Hopefully I explained clearly why those are similiar but different. I guess in the end it boils down to one has a chance the other not so much. But do serial killers enjoy killing? I guess each situation is different, but one thing that hovers my mind is “Isn’t the internal gratification of empowerment and control the same as enjoyment in this case?”

  3. thekillerj says:

    I can’t imagine you could possibly view alcoholics and serial killers along the same moral guidelines regarding their respective “addictions.” Based on the fact that a relapse has such drastically different outcomes, this type of talk should be kept as a thought experiment and hopefully never anything more than that.

  4. shaunmiller says:

    Hello curleyalex,

    Yes, we all have our vices and you do define your existence through this, but I’m not sure we need to go the existentialist route to explain the difference between the alcoholic and the serial killer. The writer gives an interesting thought experiment to make us re-look at our assumptions and this forces us to look at our values and our assumptions as well.

    @Kristina,

    You bring up excellent points of distinguishing between the alcoholic and the serial killer. This may be the reason why we can’t regard serial killers treatable because they believe they are beyond treatment: they feel that they are doing something moral. You also mention that alcoholics do have a deeper desire to get off alcohol which suggests that they want to want to get off alcohol (second-order desire) whereas serial killers don’t have this desire. I don’t think they even think about these second-order desire. I’d like to expand your answer by saying that maybe the reason we can handle alcoholics is because it’s much easier to treat and the affective consequences are less severe than the serial killer. With the serial killer, we immediately want him/her put away. But with the alcoholic, even though the addiction “might be the same,” nevertheless we can control it and treat it.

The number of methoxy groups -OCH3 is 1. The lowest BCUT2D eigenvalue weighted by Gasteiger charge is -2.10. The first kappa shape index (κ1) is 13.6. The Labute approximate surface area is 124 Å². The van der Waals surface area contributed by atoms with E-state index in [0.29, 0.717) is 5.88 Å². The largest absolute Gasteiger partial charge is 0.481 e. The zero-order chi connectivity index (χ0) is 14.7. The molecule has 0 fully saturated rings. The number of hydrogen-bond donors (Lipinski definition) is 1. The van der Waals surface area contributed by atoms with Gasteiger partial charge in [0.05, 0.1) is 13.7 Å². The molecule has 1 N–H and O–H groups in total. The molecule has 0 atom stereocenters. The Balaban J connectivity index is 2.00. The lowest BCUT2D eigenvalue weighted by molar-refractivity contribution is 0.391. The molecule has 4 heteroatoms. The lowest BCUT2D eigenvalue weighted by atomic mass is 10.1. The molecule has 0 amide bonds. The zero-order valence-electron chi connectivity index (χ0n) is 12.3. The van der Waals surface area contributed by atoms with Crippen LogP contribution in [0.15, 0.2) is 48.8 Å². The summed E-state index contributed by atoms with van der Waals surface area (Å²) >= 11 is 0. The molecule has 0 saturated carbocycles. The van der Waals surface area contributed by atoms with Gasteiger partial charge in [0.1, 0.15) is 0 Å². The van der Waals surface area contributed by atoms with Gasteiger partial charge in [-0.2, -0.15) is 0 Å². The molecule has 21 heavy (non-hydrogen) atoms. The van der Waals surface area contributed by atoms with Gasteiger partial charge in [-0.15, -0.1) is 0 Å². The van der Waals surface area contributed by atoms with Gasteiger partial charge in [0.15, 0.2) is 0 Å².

@thekillerJ

    Yes, this should be stayed in the “thought experiment” category, but that’s the beauty of thought experiments. Philosophers (and others) bring these up for some good reasons. As I’ve mentioned above, it forces us to re-look at our assumptions and perhaps makes us think that our assumptions are wrong. Or, it tells us what the logical consequences of our beliefs are which can lead to a logical or illogical result. So yes, it’s a fun thought-experiment to think about because we can simply think about it and discuss it without going out and actually conducting a full experiment. We’ll leave that to the experimentalists. 😉

  5. thekillerj says:

    Fair enough bro!

  6. Handsome Matt says:

    It seems that “treatment” for a disorder occurs when the patient desires to be cured. Jeffrey Dahmer found religion in prison, and sought forgiveness for his crimes. Many alcoholics and addicts work through programs.

    In that sense then, the two are similar. However the consequences of an untreated alcoholic versus an untreated serial killer are worlds apart

    Any wrong act an alcoholic commits, occurs elsewhere in society. Even the worst case scenario of a car crash or child abuse; those occur elsewhere without alcoholics needing to be present. In that sense, an addict is a victim of chance.

    A serial killer however, is a planned and executed act of evil; in this case murder. They aren’t avoidable accidents, unplanned acts of opportunity or victims chance. From start to finish, it’s an articulated and well thought out plan resulting in murder.

    I don’t think that degree of planning and restraint exists in an addicts mind. An addict seems to have that “need a fix, get the fix” mentality. It’s almost a baser animal drive.